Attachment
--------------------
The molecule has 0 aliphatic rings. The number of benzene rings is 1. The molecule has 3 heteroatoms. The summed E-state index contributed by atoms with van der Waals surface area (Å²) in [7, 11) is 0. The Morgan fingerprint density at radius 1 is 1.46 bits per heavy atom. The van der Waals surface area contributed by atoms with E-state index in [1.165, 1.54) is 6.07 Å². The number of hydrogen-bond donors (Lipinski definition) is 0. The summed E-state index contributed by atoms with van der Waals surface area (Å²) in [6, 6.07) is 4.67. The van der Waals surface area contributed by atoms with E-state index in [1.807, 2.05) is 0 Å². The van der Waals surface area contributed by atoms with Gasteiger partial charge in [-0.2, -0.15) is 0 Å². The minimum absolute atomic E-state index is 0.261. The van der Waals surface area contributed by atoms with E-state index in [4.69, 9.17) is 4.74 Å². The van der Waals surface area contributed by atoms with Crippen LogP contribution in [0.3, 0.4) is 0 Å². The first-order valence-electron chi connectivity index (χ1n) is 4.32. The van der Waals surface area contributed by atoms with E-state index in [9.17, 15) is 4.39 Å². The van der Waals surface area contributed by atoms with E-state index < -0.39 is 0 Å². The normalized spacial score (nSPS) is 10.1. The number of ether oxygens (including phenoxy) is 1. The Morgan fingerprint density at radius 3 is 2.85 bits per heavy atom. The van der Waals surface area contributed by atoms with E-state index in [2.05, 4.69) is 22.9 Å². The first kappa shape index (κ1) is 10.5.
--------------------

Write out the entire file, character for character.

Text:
The molecule has 0 aliphatic rings. The number of benzene rings is 1. The molecule has 3 heteroatoms. The summed E-state index contributed by atoms with van der Waals surface area (Å²) in [7, 11) is 0. The Morgan fingerprint density at radius 1 is 1.46 bits per heavy atom. The van der Waals surface area contributed by atoms with E-state index in [1.165, 1.54) is 6.07 Å². The number of hydrogen-bond donors (Lipinski definition) is 0. The summed E-state index contributed by atoms with van der Waals surface area (Å²) in [6, 6.07) is 4.67. The van der Waals surface area contributed by atoms with E-state index in [1.807, 2.05) is 0 Å². The van der Waals surface area contributed by atoms with Gasteiger partial charge in [-0.2, -0.15) is 0 Å². The minimum absolute atomic E-state index is 0.261. The van der Waals surface area contributed by atoms with E-state index in [4.69, 9.17) is 4.74 Å². The van der Waals surface area contributed by atoms with Crippen LogP contribution in [0.3, 0.4) is 0 Å². The first-order valence-electron chi connectivity index (χ1n) is 4.32. The van der Waals surface area contributed by atoms with E-state index in [9.17, 15) is 4.39 Å². The van der Waals surface area contributed by atoms with E-state index < -0.39 is 0 Å². The normalized spacial score (nSPS) is 10.1. The number of ether oxygens (including phenoxy) is 1. The Morgan fingerprint density at radius 3 is 2.85 bits per heavy atom. The van der Waals surface area contributed by atoms with E-state index in [2.05, 4.69) is 22.9 Å². The first kappa shape index (κ1) is 10.5.